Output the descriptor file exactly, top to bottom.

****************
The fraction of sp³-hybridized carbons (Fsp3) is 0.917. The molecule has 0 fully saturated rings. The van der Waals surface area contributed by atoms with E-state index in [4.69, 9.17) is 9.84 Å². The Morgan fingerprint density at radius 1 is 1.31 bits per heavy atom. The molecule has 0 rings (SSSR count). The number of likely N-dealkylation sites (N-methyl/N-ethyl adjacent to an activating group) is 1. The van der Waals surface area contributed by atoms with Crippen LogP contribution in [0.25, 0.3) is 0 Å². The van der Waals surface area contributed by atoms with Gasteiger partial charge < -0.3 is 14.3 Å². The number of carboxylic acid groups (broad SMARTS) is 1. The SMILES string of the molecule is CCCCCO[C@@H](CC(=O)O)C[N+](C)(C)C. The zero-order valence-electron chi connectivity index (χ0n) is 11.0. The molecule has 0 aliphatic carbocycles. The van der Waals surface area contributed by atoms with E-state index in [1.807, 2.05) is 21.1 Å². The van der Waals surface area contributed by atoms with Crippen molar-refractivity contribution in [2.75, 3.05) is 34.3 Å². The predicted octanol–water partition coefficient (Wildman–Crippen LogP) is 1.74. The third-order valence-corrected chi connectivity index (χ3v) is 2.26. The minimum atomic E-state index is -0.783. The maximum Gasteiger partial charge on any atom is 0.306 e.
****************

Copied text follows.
The fraction of sp³-hybridized carbons (Fsp3) is 0.917. The molecule has 0 fully saturated rings. The van der Waals surface area contributed by atoms with E-state index in [4.69, 9.17) is 9.84 Å². The Morgan fingerprint density at radius 1 is 1.31 bits per heavy atom. The molecule has 0 rings (SSSR count). The number of likely N-dealkylation sites (N-methyl/N-ethyl adjacent to an activating group) is 1. The van der Waals surface area contributed by atoms with Crippen LogP contribution in [0.25, 0.3) is 0 Å². The van der Waals surface area contributed by atoms with Gasteiger partial charge < -0.3 is 14.3 Å². The number of carboxylic acid groups (broad SMARTS) is 1. The SMILES string of the molecule is CCCCCO[C@@H](CC(=O)O)C[N+](C)(C)C. The zero-order valence-electron chi connectivity index (χ0n) is 11.0. The molecule has 0 aliphatic carbocycles. The van der Waals surface area contributed by atoms with E-state index in [1.807, 2.05) is 21.1 Å². The van der Waals surface area contributed by atoms with Crippen molar-refractivity contribution in [2.75, 3.05) is 34.3 Å². The predicted octanol–water partition coefficient (Wildman–Crippen LogP) is 1.74. The third-order valence-corrected chi connectivity index (χ3v) is 2.26. The minimum atomic E-state index is -0.783. The maximum Gasteiger partial charge on any atom is 0.306 e.